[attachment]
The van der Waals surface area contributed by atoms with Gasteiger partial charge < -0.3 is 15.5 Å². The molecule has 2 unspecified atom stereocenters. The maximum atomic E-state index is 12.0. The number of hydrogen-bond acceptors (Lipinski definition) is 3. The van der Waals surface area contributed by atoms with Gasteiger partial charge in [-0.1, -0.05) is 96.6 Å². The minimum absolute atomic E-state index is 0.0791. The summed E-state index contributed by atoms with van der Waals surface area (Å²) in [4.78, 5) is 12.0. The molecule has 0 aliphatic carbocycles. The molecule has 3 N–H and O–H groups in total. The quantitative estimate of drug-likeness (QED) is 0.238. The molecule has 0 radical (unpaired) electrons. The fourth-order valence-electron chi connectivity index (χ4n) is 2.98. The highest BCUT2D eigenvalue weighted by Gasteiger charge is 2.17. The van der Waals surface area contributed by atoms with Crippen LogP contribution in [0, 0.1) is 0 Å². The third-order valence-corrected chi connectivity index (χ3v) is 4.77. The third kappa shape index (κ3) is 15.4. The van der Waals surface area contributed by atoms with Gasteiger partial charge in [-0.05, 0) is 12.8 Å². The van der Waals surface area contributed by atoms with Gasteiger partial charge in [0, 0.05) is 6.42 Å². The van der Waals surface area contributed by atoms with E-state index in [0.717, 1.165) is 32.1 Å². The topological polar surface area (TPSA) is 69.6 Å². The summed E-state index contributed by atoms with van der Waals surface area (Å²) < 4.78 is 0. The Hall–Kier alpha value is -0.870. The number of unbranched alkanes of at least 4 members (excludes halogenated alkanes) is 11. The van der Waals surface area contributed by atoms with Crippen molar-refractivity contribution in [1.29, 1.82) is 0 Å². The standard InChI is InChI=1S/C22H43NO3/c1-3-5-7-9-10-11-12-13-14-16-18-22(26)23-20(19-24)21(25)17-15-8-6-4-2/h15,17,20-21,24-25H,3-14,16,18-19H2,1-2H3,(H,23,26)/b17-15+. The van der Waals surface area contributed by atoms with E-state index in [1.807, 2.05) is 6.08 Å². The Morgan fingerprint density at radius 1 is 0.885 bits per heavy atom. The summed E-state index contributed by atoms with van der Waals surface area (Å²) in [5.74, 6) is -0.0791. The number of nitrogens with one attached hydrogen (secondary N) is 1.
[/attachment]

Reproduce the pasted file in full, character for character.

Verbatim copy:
The van der Waals surface area contributed by atoms with Gasteiger partial charge < -0.3 is 15.5 Å². The molecule has 2 unspecified atom stereocenters. The maximum atomic E-state index is 12.0. The number of hydrogen-bond acceptors (Lipinski definition) is 3. The van der Waals surface area contributed by atoms with Gasteiger partial charge in [-0.1, -0.05) is 96.6 Å². The minimum absolute atomic E-state index is 0.0791. The summed E-state index contributed by atoms with van der Waals surface area (Å²) in [4.78, 5) is 12.0. The molecule has 0 aliphatic carbocycles. The molecule has 3 N–H and O–H groups in total. The quantitative estimate of drug-likeness (QED) is 0.238. The molecule has 0 radical (unpaired) electrons. The fourth-order valence-electron chi connectivity index (χ4n) is 2.98. The highest BCUT2D eigenvalue weighted by Gasteiger charge is 2.17. The van der Waals surface area contributed by atoms with Crippen LogP contribution in [0, 0.1) is 0 Å². The third-order valence-corrected chi connectivity index (χ3v) is 4.77. The third kappa shape index (κ3) is 15.4. The van der Waals surface area contributed by atoms with Gasteiger partial charge in [-0.05, 0) is 12.8 Å². The van der Waals surface area contributed by atoms with Gasteiger partial charge in [0, 0.05) is 6.42 Å². The van der Waals surface area contributed by atoms with E-state index in [0.717, 1.165) is 32.1 Å². The topological polar surface area (TPSA) is 69.6 Å². The summed E-state index contributed by atoms with van der Waals surface area (Å²) < 4.78 is 0. The Hall–Kier alpha value is -0.870. The number of unbranched alkanes of at least 4 members (excludes halogenated alkanes) is 11. The van der Waals surface area contributed by atoms with Crippen molar-refractivity contribution in [1.29, 1.82) is 0 Å². The standard InChI is InChI=1S/C22H43NO3/c1-3-5-7-9-10-11-12-13-14-16-18-22(26)23-20(19-24)21(25)17-15-8-6-4-2/h15,17,20-21,24-25H,3-14,16,18-19H2,1-2H3,(H,23,26)/b17-15+. The van der Waals surface area contributed by atoms with E-state index in [1.807, 2.05) is 6.08 Å². The Morgan fingerprint density at radius 1 is 0.885 bits per heavy atom. The summed E-state index contributed by atoms with van der Waals surface area (Å²) in [5.74, 6) is -0.0791. The number of nitrogens with one attached hydrogen (secondary N) is 1.